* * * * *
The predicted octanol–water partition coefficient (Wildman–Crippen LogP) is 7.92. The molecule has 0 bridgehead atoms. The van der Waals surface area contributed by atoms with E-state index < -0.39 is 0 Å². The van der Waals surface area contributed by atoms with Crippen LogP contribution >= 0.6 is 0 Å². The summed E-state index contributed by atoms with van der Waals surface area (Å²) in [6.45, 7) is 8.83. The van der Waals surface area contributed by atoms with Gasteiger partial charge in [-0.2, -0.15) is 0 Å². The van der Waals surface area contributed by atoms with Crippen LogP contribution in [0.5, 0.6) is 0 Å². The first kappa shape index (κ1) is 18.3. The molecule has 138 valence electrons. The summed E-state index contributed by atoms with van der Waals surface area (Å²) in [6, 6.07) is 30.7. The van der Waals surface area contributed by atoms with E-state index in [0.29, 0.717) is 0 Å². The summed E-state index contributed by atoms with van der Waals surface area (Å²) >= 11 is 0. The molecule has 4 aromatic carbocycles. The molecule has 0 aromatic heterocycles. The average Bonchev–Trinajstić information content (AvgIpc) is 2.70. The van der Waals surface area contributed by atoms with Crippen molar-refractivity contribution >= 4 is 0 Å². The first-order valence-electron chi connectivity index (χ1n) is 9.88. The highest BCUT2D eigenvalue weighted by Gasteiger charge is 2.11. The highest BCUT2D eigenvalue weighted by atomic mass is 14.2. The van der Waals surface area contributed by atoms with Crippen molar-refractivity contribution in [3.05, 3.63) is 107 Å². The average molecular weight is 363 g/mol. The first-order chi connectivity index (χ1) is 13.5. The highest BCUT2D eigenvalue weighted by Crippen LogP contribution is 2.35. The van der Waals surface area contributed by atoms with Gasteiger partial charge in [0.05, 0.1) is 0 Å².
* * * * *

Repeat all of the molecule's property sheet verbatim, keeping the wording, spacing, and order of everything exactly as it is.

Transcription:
The predicted octanol–water partition coefficient (Wildman–Crippen LogP) is 7.92. The molecule has 0 bridgehead atoms. The van der Waals surface area contributed by atoms with E-state index < -0.39 is 0 Å². The van der Waals surface area contributed by atoms with Crippen LogP contribution >= 0.6 is 0 Å². The summed E-state index contributed by atoms with van der Waals surface area (Å²) in [6.45, 7) is 8.83. The van der Waals surface area contributed by atoms with Gasteiger partial charge in [-0.2, -0.15) is 0 Å². The van der Waals surface area contributed by atoms with Crippen LogP contribution in [0.5, 0.6) is 0 Å². The first kappa shape index (κ1) is 18.3. The molecule has 138 valence electrons. The summed E-state index contributed by atoms with van der Waals surface area (Å²) in [6, 6.07) is 30.7. The van der Waals surface area contributed by atoms with E-state index in [0.29, 0.717) is 0 Å². The summed E-state index contributed by atoms with van der Waals surface area (Å²) >= 11 is 0. The molecule has 4 aromatic carbocycles. The molecule has 0 aromatic heterocycles. The average Bonchev–Trinajstić information content (AvgIpc) is 2.70. The van der Waals surface area contributed by atoms with Crippen molar-refractivity contribution >= 4 is 0 Å². The first-order valence-electron chi connectivity index (χ1n) is 9.88. The highest BCUT2D eigenvalue weighted by Gasteiger charge is 2.11. The highest BCUT2D eigenvalue weighted by atomic mass is 14.2. The van der Waals surface area contributed by atoms with Crippen molar-refractivity contribution in [3.05, 3.63) is 107 Å². The average molecular weight is 363 g/mol. The first-order chi connectivity index (χ1) is 13.5. The highest BCUT2D eigenvalue weighted by Crippen LogP contribution is 2.35. The van der Waals surface area contributed by atoms with Gasteiger partial charge in [0.05, 0.1) is 0 Å².